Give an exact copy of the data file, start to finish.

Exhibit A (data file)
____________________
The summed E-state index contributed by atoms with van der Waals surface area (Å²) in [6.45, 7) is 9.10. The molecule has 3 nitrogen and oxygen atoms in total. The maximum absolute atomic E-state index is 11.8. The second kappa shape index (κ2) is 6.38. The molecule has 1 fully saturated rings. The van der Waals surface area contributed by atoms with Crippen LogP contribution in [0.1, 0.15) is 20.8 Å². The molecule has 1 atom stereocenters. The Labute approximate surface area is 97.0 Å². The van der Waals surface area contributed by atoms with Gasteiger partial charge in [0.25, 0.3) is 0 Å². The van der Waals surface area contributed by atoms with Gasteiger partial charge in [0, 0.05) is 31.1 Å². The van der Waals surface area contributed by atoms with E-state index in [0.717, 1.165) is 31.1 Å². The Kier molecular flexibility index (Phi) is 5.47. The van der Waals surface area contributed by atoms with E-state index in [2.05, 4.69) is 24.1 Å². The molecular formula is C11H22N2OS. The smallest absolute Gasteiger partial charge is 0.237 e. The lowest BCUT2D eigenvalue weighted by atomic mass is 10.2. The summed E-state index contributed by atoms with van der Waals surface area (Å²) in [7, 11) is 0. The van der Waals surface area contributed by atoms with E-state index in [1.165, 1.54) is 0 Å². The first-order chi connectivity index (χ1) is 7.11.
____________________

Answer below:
The summed E-state index contributed by atoms with van der Waals surface area (Å²) in [6.45, 7) is 9.10. The molecule has 3 nitrogen and oxygen atoms in total. The maximum absolute atomic E-state index is 11.8. The second kappa shape index (κ2) is 6.38. The molecule has 1 fully saturated rings. The van der Waals surface area contributed by atoms with Crippen LogP contribution in [0.1, 0.15) is 20.8 Å². The molecule has 1 atom stereocenters. The Labute approximate surface area is 97.0 Å². The van der Waals surface area contributed by atoms with Gasteiger partial charge in [0.25, 0.3) is 0 Å². The van der Waals surface area contributed by atoms with Gasteiger partial charge in [0, 0.05) is 31.1 Å². The van der Waals surface area contributed by atoms with E-state index in [0.717, 1.165) is 31.1 Å². The Kier molecular flexibility index (Phi) is 5.47. The van der Waals surface area contributed by atoms with E-state index in [2.05, 4.69) is 24.1 Å². The molecular formula is C11H22N2OS. The smallest absolute Gasteiger partial charge is 0.237 e. The lowest BCUT2D eigenvalue weighted by atomic mass is 10.2. The summed E-state index contributed by atoms with van der Waals surface area (Å²) in [7, 11) is 0. The van der Waals surface area contributed by atoms with E-state index in [1.165, 1.54) is 0 Å². The first-order chi connectivity index (χ1) is 7.11.